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The twilight of Western dominance in a world split in two

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In the 1990s, there was a fierce debate about the direction of geopolitics, trade and economics in the wake of the fall of the Berlin Wall. It was agreed, at least by the winners of the Cold War, that the West, headed by the United States, would rule supreme. The analyst Charles Krauthammer described it as America’s ‘unipolar moment’. Few noticed that the second word in that phrase suggested any hegemony would be transient.

The political scientist Francis Fukuyama underscored the sense of triumph with his book The End of History and the Last Man, which argued that liberal democracy would become the final form of government for all nations. This proposition came to be considered axiomatic; it was assumed that a market-based economy, combined with Western-style institutions would dominate the globe.

There were dissenting voices, though. One was Samuel Huntington, who wrote The Clash of Civilisations and the Remaking of World Order in which he argued that the primary conflicts would be defined by culture and religions. He identified nine such civilisations: Western, Eastern Orthodox, Islamic, Buddhist, Hindu, African, Latin American, Chinese (Sinic) and Japanese.

Huntington contended that with the end of the Cold War world politics would move into a new phase, in which non-Western civilizations would no longer be the exploited recipients of Western civilization but rather join the West to shape and move world history.

For the next three decades it seemed that Fukuyama would win the argument, despite the spectacular rise of China. This writer witnessed many Western business people confidently telling senior Chinese people (in China) that, as they improved their economy, they would inevitably become more democratic – see the error of their ways. Those business people failed to notice that the Chinese not only failed to agree, they did not even respond. The country had no history of democracy and was never going to do something so culturally foreign. Yet Westerners were so confident they were at the end of history they just assumed all other nations would seek to become like them.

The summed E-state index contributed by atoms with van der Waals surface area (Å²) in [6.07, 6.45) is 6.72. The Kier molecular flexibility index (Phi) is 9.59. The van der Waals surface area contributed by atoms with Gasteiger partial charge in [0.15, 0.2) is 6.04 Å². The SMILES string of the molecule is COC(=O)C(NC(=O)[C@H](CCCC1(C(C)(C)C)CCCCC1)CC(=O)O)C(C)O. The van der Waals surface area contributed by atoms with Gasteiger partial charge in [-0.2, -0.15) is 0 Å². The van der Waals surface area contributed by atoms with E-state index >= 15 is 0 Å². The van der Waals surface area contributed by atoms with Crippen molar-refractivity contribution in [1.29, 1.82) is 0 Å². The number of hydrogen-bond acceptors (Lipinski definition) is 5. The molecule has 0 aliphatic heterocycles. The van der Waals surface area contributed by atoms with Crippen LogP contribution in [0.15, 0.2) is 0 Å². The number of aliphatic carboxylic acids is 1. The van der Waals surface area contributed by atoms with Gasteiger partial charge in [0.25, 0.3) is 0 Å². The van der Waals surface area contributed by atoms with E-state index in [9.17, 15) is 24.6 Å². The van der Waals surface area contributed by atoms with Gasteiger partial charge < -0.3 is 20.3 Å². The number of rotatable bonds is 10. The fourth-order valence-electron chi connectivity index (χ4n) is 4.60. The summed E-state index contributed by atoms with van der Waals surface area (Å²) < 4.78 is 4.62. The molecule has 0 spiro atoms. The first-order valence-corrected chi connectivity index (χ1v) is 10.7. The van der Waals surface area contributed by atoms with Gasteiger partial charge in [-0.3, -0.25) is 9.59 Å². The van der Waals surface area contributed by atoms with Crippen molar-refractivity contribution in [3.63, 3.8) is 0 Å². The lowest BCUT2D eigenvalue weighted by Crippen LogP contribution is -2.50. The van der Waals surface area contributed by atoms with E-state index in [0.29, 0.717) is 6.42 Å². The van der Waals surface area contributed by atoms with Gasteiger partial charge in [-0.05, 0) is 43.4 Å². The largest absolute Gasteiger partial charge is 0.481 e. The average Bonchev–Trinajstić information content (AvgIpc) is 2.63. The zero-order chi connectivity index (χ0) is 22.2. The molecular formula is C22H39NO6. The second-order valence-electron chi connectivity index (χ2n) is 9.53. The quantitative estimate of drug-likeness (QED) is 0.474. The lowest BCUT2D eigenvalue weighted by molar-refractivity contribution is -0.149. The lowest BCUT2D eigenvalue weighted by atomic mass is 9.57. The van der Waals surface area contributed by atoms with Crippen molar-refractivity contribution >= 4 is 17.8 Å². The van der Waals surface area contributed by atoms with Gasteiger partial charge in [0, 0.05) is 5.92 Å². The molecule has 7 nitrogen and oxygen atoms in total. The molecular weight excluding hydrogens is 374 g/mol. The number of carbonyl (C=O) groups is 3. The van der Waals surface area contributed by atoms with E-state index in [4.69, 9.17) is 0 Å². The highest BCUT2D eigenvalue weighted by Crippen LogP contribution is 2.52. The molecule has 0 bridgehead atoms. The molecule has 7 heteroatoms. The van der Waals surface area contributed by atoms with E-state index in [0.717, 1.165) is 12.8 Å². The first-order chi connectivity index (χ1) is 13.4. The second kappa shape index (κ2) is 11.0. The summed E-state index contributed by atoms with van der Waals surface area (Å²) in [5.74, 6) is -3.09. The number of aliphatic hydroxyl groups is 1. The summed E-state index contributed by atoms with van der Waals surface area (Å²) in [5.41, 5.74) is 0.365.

Now, it looks like Huntington’s argument will prove to be closer to the truth. The unipolar moment probably came to an end when the United States removed the rouble from the foreign exchange system (SWIFT) thinking it would cripple Russian economy. It did not. Russia was able to find trading partners to transact in its own currency – something that bizarrely caught the Americans by surprise – and it was already mostly self sufficient due to previous rounds of sanctions.


'Australia needs to reduce its dependence on the United States and become both better at looking after itself and understanding what is happening beyond the West. The locus of power in the world has shifted and there will be no going back.'


That sent an important signal to non-Western countries, and has triggered an expansion of the so-called BRICS alliance. Brazil, Russia, India, China and South Africa are set to be joined by Egypt, Ethiopia, Saudi Arabia, the United Arab Emirates, Iran and, eventually, Argentina. When those six are added it equates with 37 per cent of world output (as defined by purchasing power). The G7 nations’ share is only 30 per cent.